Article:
The Seatronics Super Speed-Up
Seatronics advertisement from the March 1986 issue of 80 Micro
Installation of the Seatronics Super Speed-Up was more involved than other Model 4 speed-up boards. The first step of the installation was simple, consisting of removing the Z80 and plugging the Super Speed-Up board in its place. But subsequent steps involved cutting pins, moving wires, straightening a pin, running a wire, and possibly soldering a resistor. David Dalager in Computer News 80 described the installation as “not for the average computer user.”
Once installed, the speed could be set (either through software or hardware) to 2 MHz, 4 MHz, 6 MHz, or 8 MHz.
The 8 MHz speed of the Super Speed-Up made it the fastest of the Model 4 speed-up boards. Most other commercial Model 4 speed-up options topped out at 6 MHz. (The one exception was the H.I. Tech, Inc. XLR8er. The XLR8er replaced the Model 4’s Z80 processor with the more advanced Hitachi HD64180. Even though the HD64180 ran at 6.144 MHz, its more advanced design meant that that speed was considered equivalent to an 8 MHz Z80.)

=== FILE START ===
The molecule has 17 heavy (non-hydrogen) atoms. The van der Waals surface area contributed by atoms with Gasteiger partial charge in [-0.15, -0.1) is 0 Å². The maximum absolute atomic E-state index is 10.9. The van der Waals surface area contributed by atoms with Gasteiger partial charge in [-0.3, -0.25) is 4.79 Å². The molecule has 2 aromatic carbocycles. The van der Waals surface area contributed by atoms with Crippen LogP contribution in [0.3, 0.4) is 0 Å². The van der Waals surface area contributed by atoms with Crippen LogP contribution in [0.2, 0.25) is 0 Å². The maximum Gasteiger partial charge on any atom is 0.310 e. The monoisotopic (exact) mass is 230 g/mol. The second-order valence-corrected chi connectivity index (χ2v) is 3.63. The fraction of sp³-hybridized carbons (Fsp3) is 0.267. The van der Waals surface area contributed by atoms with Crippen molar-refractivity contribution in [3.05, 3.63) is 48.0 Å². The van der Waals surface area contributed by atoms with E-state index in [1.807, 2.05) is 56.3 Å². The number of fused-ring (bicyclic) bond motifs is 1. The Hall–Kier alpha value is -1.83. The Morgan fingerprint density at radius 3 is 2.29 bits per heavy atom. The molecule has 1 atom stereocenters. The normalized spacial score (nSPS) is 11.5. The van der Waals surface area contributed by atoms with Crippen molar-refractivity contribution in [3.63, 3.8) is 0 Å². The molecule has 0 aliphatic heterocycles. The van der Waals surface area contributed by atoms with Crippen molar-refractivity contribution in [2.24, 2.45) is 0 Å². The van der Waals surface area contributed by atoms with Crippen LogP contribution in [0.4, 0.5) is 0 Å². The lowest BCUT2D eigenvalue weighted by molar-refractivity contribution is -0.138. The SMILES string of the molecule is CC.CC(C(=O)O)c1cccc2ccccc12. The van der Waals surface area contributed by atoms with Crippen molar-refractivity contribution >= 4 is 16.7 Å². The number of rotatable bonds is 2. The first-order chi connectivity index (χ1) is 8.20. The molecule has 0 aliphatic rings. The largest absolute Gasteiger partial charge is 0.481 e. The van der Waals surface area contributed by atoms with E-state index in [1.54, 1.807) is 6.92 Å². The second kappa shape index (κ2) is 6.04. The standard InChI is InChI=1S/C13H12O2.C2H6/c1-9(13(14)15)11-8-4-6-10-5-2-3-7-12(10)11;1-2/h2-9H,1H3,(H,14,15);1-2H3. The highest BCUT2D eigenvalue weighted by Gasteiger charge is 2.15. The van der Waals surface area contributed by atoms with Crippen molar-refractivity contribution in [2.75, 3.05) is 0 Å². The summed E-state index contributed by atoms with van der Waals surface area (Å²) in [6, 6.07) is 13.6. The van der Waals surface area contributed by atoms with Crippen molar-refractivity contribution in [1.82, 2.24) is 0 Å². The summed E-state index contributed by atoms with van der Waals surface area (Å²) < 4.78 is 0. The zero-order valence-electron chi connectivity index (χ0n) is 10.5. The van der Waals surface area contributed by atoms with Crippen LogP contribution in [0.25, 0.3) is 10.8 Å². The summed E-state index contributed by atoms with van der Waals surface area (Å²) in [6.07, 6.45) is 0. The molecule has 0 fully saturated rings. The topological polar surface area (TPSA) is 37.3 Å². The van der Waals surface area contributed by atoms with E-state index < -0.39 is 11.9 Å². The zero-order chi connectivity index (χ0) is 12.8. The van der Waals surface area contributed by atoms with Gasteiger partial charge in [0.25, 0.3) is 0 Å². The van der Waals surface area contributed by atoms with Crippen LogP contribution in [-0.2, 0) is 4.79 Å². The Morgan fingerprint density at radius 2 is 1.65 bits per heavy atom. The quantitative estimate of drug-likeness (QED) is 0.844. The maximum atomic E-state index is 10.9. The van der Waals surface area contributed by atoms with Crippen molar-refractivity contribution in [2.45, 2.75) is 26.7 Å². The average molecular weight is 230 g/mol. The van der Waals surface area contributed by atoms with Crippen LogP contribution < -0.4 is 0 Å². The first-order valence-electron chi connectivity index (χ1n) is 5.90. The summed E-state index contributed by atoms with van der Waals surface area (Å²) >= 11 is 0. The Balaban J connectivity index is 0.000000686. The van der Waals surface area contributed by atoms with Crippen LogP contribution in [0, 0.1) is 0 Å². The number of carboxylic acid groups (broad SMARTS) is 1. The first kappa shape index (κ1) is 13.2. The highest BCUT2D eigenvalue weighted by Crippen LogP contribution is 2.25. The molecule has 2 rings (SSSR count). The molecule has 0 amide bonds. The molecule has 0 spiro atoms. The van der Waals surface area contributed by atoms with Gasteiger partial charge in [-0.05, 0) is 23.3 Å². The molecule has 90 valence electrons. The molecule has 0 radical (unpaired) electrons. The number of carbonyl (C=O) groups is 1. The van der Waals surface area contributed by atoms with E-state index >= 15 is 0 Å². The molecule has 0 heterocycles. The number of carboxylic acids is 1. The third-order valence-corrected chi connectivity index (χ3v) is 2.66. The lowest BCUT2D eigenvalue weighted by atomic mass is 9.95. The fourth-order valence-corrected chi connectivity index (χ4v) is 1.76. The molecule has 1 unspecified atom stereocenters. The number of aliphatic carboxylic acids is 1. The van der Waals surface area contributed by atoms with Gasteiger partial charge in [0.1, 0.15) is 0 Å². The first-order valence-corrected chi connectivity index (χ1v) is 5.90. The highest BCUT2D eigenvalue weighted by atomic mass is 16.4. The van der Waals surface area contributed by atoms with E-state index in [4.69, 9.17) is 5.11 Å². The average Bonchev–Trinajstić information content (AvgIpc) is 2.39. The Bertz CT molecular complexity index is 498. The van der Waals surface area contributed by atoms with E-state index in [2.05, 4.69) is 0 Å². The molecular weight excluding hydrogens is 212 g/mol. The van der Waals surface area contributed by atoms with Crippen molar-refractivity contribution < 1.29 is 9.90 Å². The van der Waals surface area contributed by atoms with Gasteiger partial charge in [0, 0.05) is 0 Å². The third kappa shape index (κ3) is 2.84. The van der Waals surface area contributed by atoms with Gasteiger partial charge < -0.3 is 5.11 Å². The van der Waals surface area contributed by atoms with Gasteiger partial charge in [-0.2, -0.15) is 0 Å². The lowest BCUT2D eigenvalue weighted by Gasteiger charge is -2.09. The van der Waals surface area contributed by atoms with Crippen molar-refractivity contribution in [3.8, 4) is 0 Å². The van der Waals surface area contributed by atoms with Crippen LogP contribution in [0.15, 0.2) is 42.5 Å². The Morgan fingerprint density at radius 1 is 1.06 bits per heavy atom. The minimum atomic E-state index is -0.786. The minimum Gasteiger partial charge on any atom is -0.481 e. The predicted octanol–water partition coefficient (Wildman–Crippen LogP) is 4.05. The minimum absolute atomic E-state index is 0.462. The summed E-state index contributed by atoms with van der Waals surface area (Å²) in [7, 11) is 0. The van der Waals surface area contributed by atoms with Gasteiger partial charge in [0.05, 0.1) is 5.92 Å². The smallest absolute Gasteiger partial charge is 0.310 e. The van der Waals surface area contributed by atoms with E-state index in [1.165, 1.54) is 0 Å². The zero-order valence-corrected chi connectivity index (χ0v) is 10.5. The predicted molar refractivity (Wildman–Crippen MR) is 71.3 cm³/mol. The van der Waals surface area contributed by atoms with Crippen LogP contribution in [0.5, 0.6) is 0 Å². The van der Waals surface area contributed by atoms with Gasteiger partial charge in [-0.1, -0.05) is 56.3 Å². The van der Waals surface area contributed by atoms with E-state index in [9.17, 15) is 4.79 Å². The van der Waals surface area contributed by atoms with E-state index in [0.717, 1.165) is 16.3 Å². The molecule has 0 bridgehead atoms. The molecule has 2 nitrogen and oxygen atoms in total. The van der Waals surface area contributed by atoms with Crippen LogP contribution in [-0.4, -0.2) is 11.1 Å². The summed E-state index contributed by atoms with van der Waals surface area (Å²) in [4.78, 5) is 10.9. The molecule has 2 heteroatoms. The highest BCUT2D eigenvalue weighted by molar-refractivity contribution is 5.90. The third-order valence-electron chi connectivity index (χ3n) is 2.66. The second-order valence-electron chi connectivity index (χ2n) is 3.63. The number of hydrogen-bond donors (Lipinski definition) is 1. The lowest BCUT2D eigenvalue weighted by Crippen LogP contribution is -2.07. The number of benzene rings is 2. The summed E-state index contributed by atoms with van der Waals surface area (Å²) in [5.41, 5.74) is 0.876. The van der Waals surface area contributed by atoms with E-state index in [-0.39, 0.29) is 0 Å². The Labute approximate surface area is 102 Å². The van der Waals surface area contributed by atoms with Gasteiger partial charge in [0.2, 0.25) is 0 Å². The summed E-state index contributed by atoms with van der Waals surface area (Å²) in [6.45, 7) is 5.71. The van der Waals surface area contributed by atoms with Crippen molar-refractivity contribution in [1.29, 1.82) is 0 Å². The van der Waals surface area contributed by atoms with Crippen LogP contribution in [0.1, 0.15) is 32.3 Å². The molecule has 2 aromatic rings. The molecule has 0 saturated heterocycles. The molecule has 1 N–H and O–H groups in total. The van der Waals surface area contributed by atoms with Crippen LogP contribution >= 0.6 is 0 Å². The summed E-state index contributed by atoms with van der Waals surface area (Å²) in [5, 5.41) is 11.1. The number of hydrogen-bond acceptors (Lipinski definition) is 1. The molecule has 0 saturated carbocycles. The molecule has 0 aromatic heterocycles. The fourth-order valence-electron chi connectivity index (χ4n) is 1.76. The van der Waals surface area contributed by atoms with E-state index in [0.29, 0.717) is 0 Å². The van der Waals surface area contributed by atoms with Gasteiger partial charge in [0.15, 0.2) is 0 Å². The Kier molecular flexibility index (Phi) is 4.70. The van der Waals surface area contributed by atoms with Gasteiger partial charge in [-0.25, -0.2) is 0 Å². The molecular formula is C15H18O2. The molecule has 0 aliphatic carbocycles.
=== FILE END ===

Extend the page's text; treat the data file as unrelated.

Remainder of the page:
Seatronics hinted that the Super Speed-Up was capable of even faster speeds, mentioning in one advertisement that it had been tested at 9.25 MHz during development. I know that some people modified their Super Speed-Up boards to work at 12MHz. One person supposedly increased his speed to a staggering 16 MHz1
The Super Speed-Up Board was commonly paired with another Seatronics product, the Megabyte Memory Board. The Megabyte Memory Board was a Model 4 memory expansion that was available in 512K and 1 MB sizes.
Seatronics advertised the Super Speed-Up Board through 1986 and 1987, but it was no longer available by 1989.
Overclocking to these extreme speeds would have required major modifications to the Model 4. ↩︎